The CDC states that approximately one in four Americans are living with a disability. This broad number encompasses various conditions that affect physical mobility, cognitive function, sight, vision, and the ability to live and care for themselves independently. Unfortunately, disabled populations have a markedly higher rate of diabetes than those without disabilities.
In the US in 2018, approximately 17 percent of individuals with disabilities were diagnosed with diabetes. In contrast, only seven percent of non-disabled individuals received the same diagnosis.
Risk Factors for Diabetes
Diabetes can affect anyone, regardless of age, race, gender, or even overall level of health. However, some factors put certain populations at higher risk. These include:
- Being overweight
- Engaging in physical activity less than three times a week
- Being an adult over 45
- Gestational diabetes, or giving birth to a baby exceeding nine pounds
- Certain ethnicities, such as African American, Hispanic, Indigenous peoples, and even Asians and Pacific Islanders
And now, evidence shows that individuals with intellectual and developmental disabilities are also at higher risk for diabetes than their non-disabled peers.
IDD Individuals At Higher Risk
At a biological level, intellectual and developmental disabilities make individuals more vulnerable to type one diabetes. Chromosomal syndromes like Down syndrome, Klinefelter’s syndrome, and Prader-Willi syndrome make it easy to gain large amounts of weight. This weight gain, especially in the stomach area, contributes to insulin resistance and the development of diabetes.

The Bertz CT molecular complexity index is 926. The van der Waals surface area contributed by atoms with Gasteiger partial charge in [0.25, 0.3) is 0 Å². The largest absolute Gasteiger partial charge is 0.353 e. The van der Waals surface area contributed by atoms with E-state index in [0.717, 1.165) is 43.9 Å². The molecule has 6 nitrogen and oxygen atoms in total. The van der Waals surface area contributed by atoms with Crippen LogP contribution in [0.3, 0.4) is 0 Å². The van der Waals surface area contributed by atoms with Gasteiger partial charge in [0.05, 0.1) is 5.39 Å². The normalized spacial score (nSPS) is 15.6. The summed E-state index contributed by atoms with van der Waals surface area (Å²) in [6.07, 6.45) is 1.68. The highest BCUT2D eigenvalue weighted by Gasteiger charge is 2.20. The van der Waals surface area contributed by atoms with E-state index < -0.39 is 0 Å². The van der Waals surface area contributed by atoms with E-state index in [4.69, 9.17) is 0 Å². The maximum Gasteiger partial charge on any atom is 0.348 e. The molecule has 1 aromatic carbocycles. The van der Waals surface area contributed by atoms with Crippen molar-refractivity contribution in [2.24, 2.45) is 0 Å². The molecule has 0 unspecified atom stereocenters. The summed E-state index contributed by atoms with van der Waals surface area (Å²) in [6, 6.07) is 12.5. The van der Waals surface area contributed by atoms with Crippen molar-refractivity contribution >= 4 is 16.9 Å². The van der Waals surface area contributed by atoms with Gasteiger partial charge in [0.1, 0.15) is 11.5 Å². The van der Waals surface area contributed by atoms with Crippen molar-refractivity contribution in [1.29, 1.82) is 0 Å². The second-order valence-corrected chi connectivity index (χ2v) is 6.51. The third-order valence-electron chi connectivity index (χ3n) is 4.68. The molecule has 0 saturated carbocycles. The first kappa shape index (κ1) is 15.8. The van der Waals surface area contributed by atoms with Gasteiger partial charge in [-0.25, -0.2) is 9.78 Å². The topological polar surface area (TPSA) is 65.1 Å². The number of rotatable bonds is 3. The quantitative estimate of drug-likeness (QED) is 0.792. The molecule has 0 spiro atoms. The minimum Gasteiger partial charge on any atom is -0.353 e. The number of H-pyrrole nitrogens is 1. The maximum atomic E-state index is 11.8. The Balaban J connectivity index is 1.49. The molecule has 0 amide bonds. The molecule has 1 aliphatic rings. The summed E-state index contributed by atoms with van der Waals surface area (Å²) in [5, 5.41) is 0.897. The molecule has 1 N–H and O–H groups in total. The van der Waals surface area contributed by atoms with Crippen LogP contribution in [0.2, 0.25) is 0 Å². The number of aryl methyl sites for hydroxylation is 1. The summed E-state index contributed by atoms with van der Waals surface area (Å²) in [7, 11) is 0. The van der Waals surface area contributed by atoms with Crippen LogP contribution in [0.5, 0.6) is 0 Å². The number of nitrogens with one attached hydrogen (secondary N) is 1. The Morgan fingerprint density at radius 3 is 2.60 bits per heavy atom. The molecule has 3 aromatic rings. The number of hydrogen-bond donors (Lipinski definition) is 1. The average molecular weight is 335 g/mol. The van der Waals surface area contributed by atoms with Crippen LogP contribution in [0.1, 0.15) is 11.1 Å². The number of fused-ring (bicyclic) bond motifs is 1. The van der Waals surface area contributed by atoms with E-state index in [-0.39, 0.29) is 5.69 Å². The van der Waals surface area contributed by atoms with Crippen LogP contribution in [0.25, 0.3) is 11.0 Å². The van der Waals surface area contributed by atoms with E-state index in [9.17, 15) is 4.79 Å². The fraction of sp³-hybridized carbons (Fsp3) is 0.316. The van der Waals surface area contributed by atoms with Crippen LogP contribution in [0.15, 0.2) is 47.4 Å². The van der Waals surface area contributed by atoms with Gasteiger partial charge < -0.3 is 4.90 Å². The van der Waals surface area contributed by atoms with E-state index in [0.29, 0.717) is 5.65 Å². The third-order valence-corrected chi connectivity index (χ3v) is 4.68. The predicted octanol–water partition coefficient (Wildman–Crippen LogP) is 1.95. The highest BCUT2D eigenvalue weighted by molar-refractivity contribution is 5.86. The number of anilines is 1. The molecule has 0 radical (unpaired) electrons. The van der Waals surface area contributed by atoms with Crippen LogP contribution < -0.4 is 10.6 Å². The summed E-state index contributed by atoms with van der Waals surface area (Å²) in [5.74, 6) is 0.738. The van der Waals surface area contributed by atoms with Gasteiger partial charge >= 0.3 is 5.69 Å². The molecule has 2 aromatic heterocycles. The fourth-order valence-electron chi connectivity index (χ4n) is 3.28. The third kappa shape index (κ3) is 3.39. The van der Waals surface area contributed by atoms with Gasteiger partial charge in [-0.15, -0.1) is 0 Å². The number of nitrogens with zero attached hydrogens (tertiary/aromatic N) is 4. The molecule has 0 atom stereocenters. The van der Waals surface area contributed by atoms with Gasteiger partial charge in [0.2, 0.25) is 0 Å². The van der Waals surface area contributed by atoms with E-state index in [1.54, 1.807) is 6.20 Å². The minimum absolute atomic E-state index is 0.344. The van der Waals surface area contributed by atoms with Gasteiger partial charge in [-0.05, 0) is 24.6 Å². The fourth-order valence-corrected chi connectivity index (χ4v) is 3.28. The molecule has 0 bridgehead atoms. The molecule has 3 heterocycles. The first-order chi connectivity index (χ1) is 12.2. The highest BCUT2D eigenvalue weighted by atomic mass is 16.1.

But while some data indicates a biological propensity towards diabetes in folks with certain disabilities, this is not always the case. It’s more likely that the numbers showcase the vast disparity in the health care available to those with disabilities compared to those without.
Folks with disabilities, in general, lead a more sedentary lifestyle, which means they are simply getting less exercise and daily physical activity. Whether through neglect or necessity, IDD folks may also consume high-fat diets, which contributes to obesity. Furthermore, certain prescription medications, including antipsychotics, have a hand in weight gain. Infrequent health checks and doctor visits only exacerbate the issue.
Education Is The Key To Prevention
Although it is well-documented that IDD individuals are particularly vulnerable to diabetes, remarkably little effort has been put into better health initiatives. Seminars on diabetes prevention and educational tools to promote healthier living for both IDD individuals and their support system are crucial to success.
Diabetes screenings and structured education targeting vulnerable populations could make all the difference. Moreover, IDD individuals require consistent, comprehensive care from their support systems to ward off diabetes and other chronic conditions.
Assigning specific responsibilities to carers might make it less likely that physical health needs, such as regular exercise and stimulating activity, slip through the cracks. Medical professionals should also be consulted to help design appropriate diet and exercise regimens, along with regular medication reassessments and periodic health checkups.
Susceptibility to diabetes marks just another area in which IDD individuals do not get the care they need to live long, healthy, and happy lives. But better care is possible; it’s just a matter of making it a priority.At ILA, the daily health and safety of our Individuals are always of utmost importance. To learn more about ILA or to find out how you can get involved, reach out today.